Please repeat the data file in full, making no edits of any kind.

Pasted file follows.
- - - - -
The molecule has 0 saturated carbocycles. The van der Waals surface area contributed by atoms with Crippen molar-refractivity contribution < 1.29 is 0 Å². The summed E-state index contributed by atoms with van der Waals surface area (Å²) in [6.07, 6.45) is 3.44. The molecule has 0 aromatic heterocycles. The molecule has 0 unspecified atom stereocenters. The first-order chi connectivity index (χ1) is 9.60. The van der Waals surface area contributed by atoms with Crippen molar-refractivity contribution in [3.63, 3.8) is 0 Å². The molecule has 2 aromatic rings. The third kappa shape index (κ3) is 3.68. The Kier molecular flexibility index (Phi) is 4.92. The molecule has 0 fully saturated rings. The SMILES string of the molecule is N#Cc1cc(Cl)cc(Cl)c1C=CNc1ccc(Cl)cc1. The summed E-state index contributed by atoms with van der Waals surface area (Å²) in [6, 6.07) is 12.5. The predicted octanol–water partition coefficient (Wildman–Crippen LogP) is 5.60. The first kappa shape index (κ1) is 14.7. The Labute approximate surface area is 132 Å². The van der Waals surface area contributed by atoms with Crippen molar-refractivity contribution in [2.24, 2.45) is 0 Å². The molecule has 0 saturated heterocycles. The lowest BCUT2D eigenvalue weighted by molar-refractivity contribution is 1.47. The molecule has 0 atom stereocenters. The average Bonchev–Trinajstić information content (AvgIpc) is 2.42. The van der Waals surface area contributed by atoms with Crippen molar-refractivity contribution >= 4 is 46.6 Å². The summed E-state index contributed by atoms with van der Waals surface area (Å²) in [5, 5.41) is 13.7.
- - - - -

The molecule has 0 saturated carbocycles. The van der Waals surface area contributed by atoms with Crippen molar-refractivity contribution < 1.29 is 0 Å². The summed E-state index contributed by atoms with van der Waals surface area (Å²) in [6.07, 6.45) is 3.44. The molecule has 0 aromatic heterocycles. The molecule has 0 unspecified atom stereocenters. The first-order chi connectivity index (χ1) is 9.60. The van der Waals surface area contributed by atoms with Crippen molar-refractivity contribution in [3.63, 3.8) is 0 Å². The molecule has 2 aromatic rings. The third kappa shape index (κ3) is 3.68. The Kier molecular flexibility index (Phi) is 4.92. The molecule has 0 fully saturated rings. The SMILES string of the molecule is N#Cc1cc(Cl)cc(Cl)c1C=CNc1ccc(Cl)cc1. The summed E-state index contributed by atoms with van der Waals surface area (Å²) in [6, 6.07) is 12.5. The predicted octanol–water partition coefficient (Wildman–Crippen LogP) is 5.60. The first kappa shape index (κ1) is 14.7. The Labute approximate surface area is 132 Å². The van der Waals surface area contributed by atoms with Crippen molar-refractivity contribution in [2.24, 2.45) is 0 Å². The molecule has 0 saturated heterocycles. The lowest BCUT2D eigenvalue weighted by molar-refractivity contribution is 1.47. The molecule has 0 atom stereocenters. The average Bonchev–Trinajstić information content (AvgIpc) is 2.42. The van der Waals surface area contributed by atoms with Crippen molar-refractivity contribution >= 4 is 46.6 Å². The summed E-state index contributed by atoms with van der Waals surface area (Å²) in [5, 5.41) is 13.7.